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Any advancement in Lightroom?

New Here ,
Jun 03, 2020

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Hi there,

 

I started photography recently and meanwhile, I found out that every serious photograper is Lightroom user.

 

I have image editing experiences in Photoshop and I don't know what else could be Lightroom good for. I already know (from other topics here) it's not only an image processing tool, but a file organizer too. Now this is what I don't need at all. I manage my photos on my hard disk in windows well. I sort them by time, every day, month and year has separated folders. So I believe I'm ok on my own organizing my photos.

 

I'm rather interested if there's *ANY* advancement in image processing over PS. Is anything better to do in LR than in PS regarding the photo correction? Am I able to make better post-procession? Are there better lens-specified settings, pre-defined profiles, better presets to fix photos? Does LR have an improved image manipulation toolset designed for raw photos more specifically than in PS? Or the main reason to choose LR over PS (in image processing) is simply the speed? Can I do batch photo corrections faster than in PS?

 

So to summarize: Outside of organizing stuff, if I have PS, LR may still prove some improvements in image processing here or there?

 

Thanks in advance,

-Vox

Adobe Community Professional
Correct answer by Conrad_C | Adobe Community Professional

If you focus only on the image processing tools, the way to compare them is this:

  • Photoshop comes with the Adobe Camera Raw plug-in, and Adobe Bridge.
  • Adobe Camera Raw is essentially the same as the Develop module in Lightroom Classic (Adobe updates both in parallel), and Adobe Bridge is roughly similar to the Library module in Lightroom Classic.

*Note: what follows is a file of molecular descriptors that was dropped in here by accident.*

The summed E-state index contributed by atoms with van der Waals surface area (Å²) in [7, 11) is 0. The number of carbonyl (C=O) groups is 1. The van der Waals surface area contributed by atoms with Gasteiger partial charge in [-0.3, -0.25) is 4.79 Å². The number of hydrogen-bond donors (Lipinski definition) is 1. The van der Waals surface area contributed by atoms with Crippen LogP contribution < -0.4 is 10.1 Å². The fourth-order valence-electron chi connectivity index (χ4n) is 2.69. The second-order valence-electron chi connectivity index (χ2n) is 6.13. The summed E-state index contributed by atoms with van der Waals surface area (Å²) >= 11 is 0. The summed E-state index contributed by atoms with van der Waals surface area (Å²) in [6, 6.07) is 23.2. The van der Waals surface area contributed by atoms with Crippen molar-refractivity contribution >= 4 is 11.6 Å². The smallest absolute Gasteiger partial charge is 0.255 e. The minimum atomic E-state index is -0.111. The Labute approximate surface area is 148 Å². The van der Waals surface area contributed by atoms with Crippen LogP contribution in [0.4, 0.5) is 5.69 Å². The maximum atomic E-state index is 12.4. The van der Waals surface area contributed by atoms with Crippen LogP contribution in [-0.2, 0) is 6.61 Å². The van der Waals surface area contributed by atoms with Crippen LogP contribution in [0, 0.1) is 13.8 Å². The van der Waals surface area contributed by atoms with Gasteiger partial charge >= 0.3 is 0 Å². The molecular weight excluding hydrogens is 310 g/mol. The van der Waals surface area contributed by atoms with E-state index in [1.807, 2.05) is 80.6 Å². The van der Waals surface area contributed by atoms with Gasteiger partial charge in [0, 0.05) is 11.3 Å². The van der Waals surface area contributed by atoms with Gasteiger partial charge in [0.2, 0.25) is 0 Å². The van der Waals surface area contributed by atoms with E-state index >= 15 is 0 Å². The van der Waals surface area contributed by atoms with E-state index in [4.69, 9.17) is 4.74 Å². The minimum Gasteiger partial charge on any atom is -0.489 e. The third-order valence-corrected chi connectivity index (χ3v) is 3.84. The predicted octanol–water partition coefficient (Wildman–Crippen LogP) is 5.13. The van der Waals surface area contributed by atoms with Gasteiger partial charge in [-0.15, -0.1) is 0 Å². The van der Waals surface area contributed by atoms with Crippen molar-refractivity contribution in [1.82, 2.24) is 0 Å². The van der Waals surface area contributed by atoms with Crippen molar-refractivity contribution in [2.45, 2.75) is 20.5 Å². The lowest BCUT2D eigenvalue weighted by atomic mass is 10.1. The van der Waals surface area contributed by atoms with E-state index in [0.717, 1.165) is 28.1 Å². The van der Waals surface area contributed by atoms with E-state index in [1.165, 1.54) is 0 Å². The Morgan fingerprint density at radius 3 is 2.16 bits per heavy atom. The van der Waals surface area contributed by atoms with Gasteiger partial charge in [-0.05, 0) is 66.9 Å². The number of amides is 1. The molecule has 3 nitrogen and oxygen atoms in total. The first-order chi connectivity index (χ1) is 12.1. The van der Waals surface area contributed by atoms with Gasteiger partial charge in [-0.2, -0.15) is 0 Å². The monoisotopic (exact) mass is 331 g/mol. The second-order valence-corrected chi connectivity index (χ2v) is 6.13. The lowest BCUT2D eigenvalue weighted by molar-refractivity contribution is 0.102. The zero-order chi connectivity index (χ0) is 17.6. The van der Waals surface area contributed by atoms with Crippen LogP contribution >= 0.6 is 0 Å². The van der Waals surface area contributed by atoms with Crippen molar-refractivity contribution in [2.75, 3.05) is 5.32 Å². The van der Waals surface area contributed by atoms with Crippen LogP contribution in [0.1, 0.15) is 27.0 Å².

So instead of using Lightroom Classic, you could use Adobe Camera Raw for raw processing, and optionally, Adobe Bridge for organizing and batch processing. Adobe Bridge doesn’t build its own catalog, so it operates on the folders you already use. However, the lack of a catalog limits Bridge in some ways compared to Lightroom Classic.

 

For batch processing, Adobe Camera Raw can perform a lot of the same batch processing that you can do in the Develop module in Lightroom Classic, as long as you open multiple images into Adobe Camera Raw. Adobe Bridge has its own batch processing capabilities that are similar to what you can do in the Library module of Lightroom Classic, such as bulk metadata entry, and metadata presets. Both can do bulk exports, for example raw to JPEG.

 

Photoshop is sort of a separate, complementary category than Lightroom or Camera Raw, since Photoshop is a general pixel-based editor while the other two are nondestructive parametric editors optimized for raw images. Photoshop has its own Batch command that you can run from inside the program, or you can run it from the Tools menu in Adobe Bridge.

 

Personally, I get a lot more done a lot faster through the integrated, unified Lightroom Classic workflow than juggling Camera Raw, Bridge, and Photoshop…but opinions do differ on this, some strongly prefer ACR+Bridge over Lightroom. The great thing is that the choices do exist, so if you just want to organize with your own folders, ignore Lightroom and Bridge, and do all your work in Camera Raw and Photoshop, that’s perfectly OK, as long as you’re getting the results and the efficiency you want.

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Any advancement in Lightroom?

New Here ,
Jun 03, 2020

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Hi there,

 

I started photography recently and meanwhile, I found out that every serious photograper is Lightroom user.

 

I have image editing experiences in Photoshop and I don't know what else could be Lightroom good for. I already know (from other topics here) it's not only an image processing tool, but a file organizer too. Now this is what I don't need at all. I manage my photos on my hard disk in windows well. I sort them by time, every day, month and year has separated folders. So I believe I'm ok on my own organizing my photos.

 

I'm rather interested if there's *ANY* advancement in image processing over PS. Is anything better to do in LR than in PS regarding the photo correction? Am I able to make better post-procession? Are there better lens-specified settings, pre-defined profiles, better presets to fix photos? Does LR have an improved image manipulation toolset designed for raw photos more specifically than in PS? Or the main reason to choose LR over PS (in image processing) is simply the speed? Can I do batch photo corrections faster than in PS?

 

So to summarize: Outside of organizing stuff, if I have PS, LR may still prove some improvements in image processing here or there?

 

Thanks in advance,

-Vox

Adobe Community Professional
Correct answer by Conrad_C | Adobe Community Professional

If you focus only on the image processing tools, the way to compare them is this: